Through the first two games of this Eastern Conference quarterfinal series, many Bruins fans had to be wondering whether this whole Jaromir Jagr experiment was going to work out.

The 41-year-old future Hall of Famer looked a little slower than he had in those first few games after he was obtained from the Dallas Stars prior to the trade deadline. And the fit on the third line with Chris Kelly and Rich Peverley just did not seem to be there.

All that changed with his and his line’s performance in the B’s Game 3 win over the Toronto Maple Leafs on Monday night. Not only did the line both keep and create momentum for the team, it was able to cash in on a scoring chance when Jagr picked Ryan O’Byrne’s pocket and fed Peverley out front for the B’s second goal of the game.

Jagr is close to the end, for sure, but he is not done yet.

“He may have lost some of his speed, but he hasn’t lost his hockey sense, his creativity or his skill level,” coach Claude Julien said. “He’s a committed individual. To be that good at that age, you have to be committed, and he is.”

As for the slow start in the playoffs, Jagr said the illness that cost him the last two games of the regular season is lingering.

“I had a tough flu before the playoffs. I wasn’t easy on me because I like to practice hard to get ready for the games, but that was the first time that ever happened to me,” said Jagr, one of about a dozen Bruins players who skated in yesterday’s optional practice. “I couldn’t do anything for five or six days and I lost a lot of weight. I still don’t feel good. I feel better every day but I’m still not stronger like I wanted to be.”

While Julien has implemented a defensively responsible system that the team has adhered to pretty strictly throughout the six years he’s been with the Bruins, the coach freely admits that the team is not even attempting to fit the square peg that is Jagr into the round hole of that system. It simply wouldn’t make sense for what is expected to be a short-term run here.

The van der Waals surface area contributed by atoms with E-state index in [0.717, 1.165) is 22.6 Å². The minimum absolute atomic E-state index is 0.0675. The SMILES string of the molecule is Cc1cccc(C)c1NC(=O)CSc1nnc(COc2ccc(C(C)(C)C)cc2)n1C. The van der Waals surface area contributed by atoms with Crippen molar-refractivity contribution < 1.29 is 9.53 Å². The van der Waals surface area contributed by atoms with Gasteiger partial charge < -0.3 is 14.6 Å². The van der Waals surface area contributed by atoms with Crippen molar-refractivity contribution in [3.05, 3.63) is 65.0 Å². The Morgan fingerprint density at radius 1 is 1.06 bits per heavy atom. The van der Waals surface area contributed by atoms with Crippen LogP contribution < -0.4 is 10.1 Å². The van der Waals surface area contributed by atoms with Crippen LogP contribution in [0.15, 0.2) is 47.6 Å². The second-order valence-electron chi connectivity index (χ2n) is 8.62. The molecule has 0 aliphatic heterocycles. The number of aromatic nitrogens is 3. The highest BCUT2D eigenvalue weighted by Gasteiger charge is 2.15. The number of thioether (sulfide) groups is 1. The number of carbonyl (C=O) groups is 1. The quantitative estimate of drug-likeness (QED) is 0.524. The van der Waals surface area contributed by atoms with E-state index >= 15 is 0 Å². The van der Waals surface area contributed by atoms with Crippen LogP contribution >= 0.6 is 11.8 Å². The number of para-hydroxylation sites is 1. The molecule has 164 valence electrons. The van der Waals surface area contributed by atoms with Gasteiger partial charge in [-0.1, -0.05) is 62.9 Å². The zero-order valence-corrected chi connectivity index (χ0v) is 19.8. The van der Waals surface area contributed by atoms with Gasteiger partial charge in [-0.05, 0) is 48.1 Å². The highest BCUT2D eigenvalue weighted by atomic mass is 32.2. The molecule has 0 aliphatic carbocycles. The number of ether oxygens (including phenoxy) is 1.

And Julien said his happy-go-lucky personality has been great for the Bruins dressing room.

“He’s been good,” Julien said. “He is different and he has his ways of preparing himself. He loves to work out. As a coach, sometimes you want to give guys rest, and he prefers working out. I think at this stage of his career you let him do what keeps him going. It’s pretty impressive for a guy that age to keep going the way he’s going. But he’s a great individual. He’s funny, he likes to joke around, he’s a pleasant guy to have in your dressing room. That’s what people have to understand. Some people think he’s high-maintenance, but he’s not. He’s high-maintenance with himself, but not with us.

“When we got him, the thing we wanted to see from him was to play within his strengths. He’s strong on the puck, he’s great in the offensive zone, he makes things happen. We told him, ‘Just go out and do that. Don’t worry about anything else, just do what you do best.’ We accepted that as an organization. We weren’t going to ask him to change, we weren’t going to ask him to do anything. We took him that way because we thought he could help us that way.”